If, due to the instability of the vertebral body, the nerve roots extending from the spinal cord are pinched by one or the other anatomical structure, this will lead to the development of appropriate neurological disease. Their main manifestations are:
- Shots, severe pain radiating to the sacrum, buttocks, lower extremities, or perineum;
- Sensitivity disorders of varying severity;
- limited mobility, lameness;
- Weakness of muscles innervated by compressed nerves.
In the lumbar spine, the spinal cord ends at the level of 1-2 vertebrae and enters the so-called cauda equina, formed by the accumulation of vertebral roots. Moreover, each of them is not only responsible for the innervation of muscles, but also specific organs of the small pelvis, so prolonged compression can cause the work of the corresponding organs to be disturbed. This can lead to the development of impotence, infertility, gynecological disorders, hemorrhoids and other conditions.
The clinical manifestations of lumbar osteochondrosis, especially in the case of a long disease course and the occurrence of vertebral root compression, are largely dependent on the level of the disease, that is, which particular intervertebral disc has undergone degenerative dystrophic changes.
- L3-L4 Disc Failure - Pain in the front of the inner thigh, calf, and ankle. This is accompanied by decreased sensitivity of the anterior surface of the thigh, decreased severity or loss of knee hops, and decreased quadriceps strength.
- Failure of the intervertebral discs L4-L5 - pain from the upper part of the hip to the outer part of the thigh and calf. Less commonly, this is accompanied by pain spreading to the back of the foot, including 1-3 fingers. In these areas, sensitivity and muscle weakness are reduced. Atrophy and incomplete extension of the big toe sometimes occurs.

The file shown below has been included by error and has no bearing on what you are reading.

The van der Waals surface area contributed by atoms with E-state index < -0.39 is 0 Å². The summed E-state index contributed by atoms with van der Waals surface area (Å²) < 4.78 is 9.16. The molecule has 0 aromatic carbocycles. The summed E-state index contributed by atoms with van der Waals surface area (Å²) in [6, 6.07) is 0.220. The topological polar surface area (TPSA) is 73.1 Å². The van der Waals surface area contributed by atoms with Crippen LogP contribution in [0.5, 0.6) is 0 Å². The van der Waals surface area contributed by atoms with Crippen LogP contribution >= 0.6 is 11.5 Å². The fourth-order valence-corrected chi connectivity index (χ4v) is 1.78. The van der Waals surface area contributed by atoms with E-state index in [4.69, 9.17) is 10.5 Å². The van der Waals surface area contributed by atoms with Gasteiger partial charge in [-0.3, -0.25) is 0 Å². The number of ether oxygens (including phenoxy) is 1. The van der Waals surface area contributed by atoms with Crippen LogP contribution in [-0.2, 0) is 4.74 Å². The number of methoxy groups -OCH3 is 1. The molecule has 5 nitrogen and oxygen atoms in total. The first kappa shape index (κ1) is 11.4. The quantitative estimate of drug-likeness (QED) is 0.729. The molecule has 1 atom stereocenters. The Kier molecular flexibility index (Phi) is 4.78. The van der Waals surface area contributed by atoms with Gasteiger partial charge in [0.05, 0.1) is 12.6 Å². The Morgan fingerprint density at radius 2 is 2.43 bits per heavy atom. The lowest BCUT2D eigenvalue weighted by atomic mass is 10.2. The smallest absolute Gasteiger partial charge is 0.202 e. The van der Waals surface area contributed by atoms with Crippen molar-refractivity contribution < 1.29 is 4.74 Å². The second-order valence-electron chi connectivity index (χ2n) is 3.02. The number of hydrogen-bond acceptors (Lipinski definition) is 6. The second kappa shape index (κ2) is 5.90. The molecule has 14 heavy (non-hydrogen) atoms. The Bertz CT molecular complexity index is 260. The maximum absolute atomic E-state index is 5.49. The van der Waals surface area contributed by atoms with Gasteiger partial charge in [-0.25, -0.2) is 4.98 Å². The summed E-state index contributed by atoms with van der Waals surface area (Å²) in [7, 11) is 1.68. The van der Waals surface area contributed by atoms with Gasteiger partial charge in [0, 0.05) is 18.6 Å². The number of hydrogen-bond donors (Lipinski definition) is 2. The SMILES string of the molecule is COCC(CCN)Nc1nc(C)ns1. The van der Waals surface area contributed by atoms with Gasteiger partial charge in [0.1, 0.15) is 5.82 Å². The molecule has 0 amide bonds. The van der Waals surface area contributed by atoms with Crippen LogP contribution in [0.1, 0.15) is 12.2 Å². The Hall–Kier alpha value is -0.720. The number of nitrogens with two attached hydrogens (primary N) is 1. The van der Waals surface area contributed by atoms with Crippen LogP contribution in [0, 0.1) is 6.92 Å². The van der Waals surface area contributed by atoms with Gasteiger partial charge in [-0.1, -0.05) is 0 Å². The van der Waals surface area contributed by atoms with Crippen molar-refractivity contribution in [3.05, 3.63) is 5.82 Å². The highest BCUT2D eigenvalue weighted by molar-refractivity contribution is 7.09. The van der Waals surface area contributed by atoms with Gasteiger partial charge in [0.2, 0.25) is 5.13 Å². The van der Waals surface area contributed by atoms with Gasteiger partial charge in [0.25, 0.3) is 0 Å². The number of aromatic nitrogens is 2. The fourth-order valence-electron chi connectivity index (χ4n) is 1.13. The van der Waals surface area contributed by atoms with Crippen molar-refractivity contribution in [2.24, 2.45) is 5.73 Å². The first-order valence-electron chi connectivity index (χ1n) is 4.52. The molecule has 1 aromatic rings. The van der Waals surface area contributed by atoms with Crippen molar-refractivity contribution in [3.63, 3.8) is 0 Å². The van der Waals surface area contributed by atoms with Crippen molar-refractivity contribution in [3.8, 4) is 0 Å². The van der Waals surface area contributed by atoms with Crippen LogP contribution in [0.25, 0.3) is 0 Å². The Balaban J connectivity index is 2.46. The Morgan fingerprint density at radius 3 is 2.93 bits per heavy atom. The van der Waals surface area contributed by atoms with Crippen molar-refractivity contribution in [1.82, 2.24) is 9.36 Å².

- L5-S1 Intervertebral Disc Injury - Pain starts in the mid-buttock area, descends to the heel along the back surface or back surface of the thigh and calf, and can grip the outer edge of the foot, such as 4-5 fingers. In these areas of the lower extremities, sensitivity is reduced, and the gastrocnemius and gluteus maximus are often smaller and accompanied by weakness. If the spinal roots passing at this PDS level are affected, a reduction or loss of Achilles tendon and plantar reflexes may be observed.
The intervertebral discs L1-L2 and L2-L3 are rarely affected.
The pain that accompanies the disease limits a person and significantly reduces his quality of life. Since they persist for a long time and recur periodically, if not always, this cannot but affect the psycho-emotional state. As a result, more than half of the patients showed symptoms such as chronic emotional stress, depression, etc.